Identifying victims of human trafficking remains a challenge around the world; between 12 million and 27 million individuals are currently enslaved. "If ever there is a justifiable use of DNA, it is the protection of victims of human rights violations and human trafficking," says coauthor Sara Katsanis, of Duke University. "DNA will not be useful for many types of human trafficking, but if it can be used to identify just a small percentage of victims, then we have made progress in the fight against modern slavery."
Katsanis and her coauthor Joyce Kim, also of Duke University, note that although DNA is a powerful forensic tool that has great potential to identify and protect victims of human trafficking and other human-rights violations, many people fear the use of DNA against them and worry that authorities could use victims' DNA to control private information concerning citizens.
Also, collecting DNA for human-trafficking purposes might be outside of the law-enforcement purview when it involves persons who are neither criminals nor deceased. Some governments already test DNA of immigrants, refugees, adoptive children, and their biological mothers, but the authors note that in some cases collecting DNA to identify the victims of human-rights violations might be better handled by nongovernmental authorities. On the other hand, DNA collected today could serve as court evidence in the future, so authorities must have proper legal control over the handling of samples.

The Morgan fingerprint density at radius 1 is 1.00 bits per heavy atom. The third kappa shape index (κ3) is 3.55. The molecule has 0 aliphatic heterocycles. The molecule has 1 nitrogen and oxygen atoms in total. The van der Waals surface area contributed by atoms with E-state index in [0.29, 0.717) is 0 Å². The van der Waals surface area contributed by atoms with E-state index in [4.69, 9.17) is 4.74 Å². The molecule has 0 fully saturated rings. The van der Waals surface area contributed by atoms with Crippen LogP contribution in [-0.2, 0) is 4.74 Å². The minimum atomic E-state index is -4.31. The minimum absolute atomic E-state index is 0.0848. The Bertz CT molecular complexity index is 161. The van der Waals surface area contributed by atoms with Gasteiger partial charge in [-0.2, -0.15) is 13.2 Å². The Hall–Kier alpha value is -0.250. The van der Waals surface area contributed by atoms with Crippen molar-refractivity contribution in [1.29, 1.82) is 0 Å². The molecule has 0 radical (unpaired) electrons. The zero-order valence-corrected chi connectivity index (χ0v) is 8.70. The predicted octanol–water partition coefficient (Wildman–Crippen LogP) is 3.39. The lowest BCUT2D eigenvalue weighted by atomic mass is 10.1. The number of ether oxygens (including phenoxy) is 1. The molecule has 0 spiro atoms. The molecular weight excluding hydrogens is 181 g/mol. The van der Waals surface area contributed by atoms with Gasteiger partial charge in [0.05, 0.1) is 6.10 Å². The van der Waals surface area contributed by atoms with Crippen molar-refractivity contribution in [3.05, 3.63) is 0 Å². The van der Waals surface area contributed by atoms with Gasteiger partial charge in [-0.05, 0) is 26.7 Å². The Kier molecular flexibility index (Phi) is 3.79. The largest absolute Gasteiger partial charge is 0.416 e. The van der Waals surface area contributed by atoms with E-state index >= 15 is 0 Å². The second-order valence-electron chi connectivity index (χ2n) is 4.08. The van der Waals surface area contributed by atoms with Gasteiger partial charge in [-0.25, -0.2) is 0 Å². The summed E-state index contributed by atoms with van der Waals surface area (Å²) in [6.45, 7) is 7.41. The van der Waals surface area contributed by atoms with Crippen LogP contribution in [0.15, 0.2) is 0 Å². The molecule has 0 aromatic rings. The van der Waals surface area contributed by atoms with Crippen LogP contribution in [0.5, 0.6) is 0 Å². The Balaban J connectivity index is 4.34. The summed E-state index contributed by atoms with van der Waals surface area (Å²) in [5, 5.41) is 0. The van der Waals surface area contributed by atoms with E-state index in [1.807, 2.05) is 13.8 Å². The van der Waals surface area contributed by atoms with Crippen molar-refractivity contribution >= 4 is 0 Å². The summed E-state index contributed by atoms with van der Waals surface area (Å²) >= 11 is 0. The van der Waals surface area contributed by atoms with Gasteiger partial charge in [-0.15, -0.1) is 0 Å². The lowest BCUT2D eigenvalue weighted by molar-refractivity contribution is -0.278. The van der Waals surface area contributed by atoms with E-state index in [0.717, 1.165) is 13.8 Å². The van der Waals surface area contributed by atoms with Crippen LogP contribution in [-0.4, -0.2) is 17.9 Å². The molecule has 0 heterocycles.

"Combatting human trafficking is going to require creativity and collaboration amongst government authorities, law enforcement, social services, academics, and victim advocates," says Kim. "We envision multiple approaches and solutions and would like to see the perspectives of the participants and victims be considered as approaches develop," she adds.
Related Duke University initiatives include a series of workshops to bring together experts to discuss relevant scientific, policy, and human-rights issues pertaining to the collection of DNA to identify victims of human trafficking.
Trends in Genetics, Kim et al.: "Brave New World of Human Rights DNA Collection."
Source: EurekAlert!, the online, global news service operated by AAAS, the science society
Please use one of the following formats to cite this article in your essay, paper or report:
Press, Cell. "Safeguarding Personal Privacy When Collecting DNA For Human Rights." Medical News Today. MediLexicon, Intl., 17 May. 2013. Web.
31 May. 2016. <http://www.medicalnewstoday.com/releases/260603.php>
Press, C. (2013, May 17). "Safeguarding Personal Privacy When Collecting DNA For Human Rights." Medical News Today. Retrieved from
Please note: If no author information is provided, the source is cited instead.
Contact our news editors
For any corrections of factual information, or to contact our editorial team, please see our contact page.
Copyright Medical News Today: Excluding email/sharing services explicitly offered on this website, material published on Medical News Today may not be reproduced, or distributed without the prior written permission of Medilexicon International Ltd. Please contact us for further details.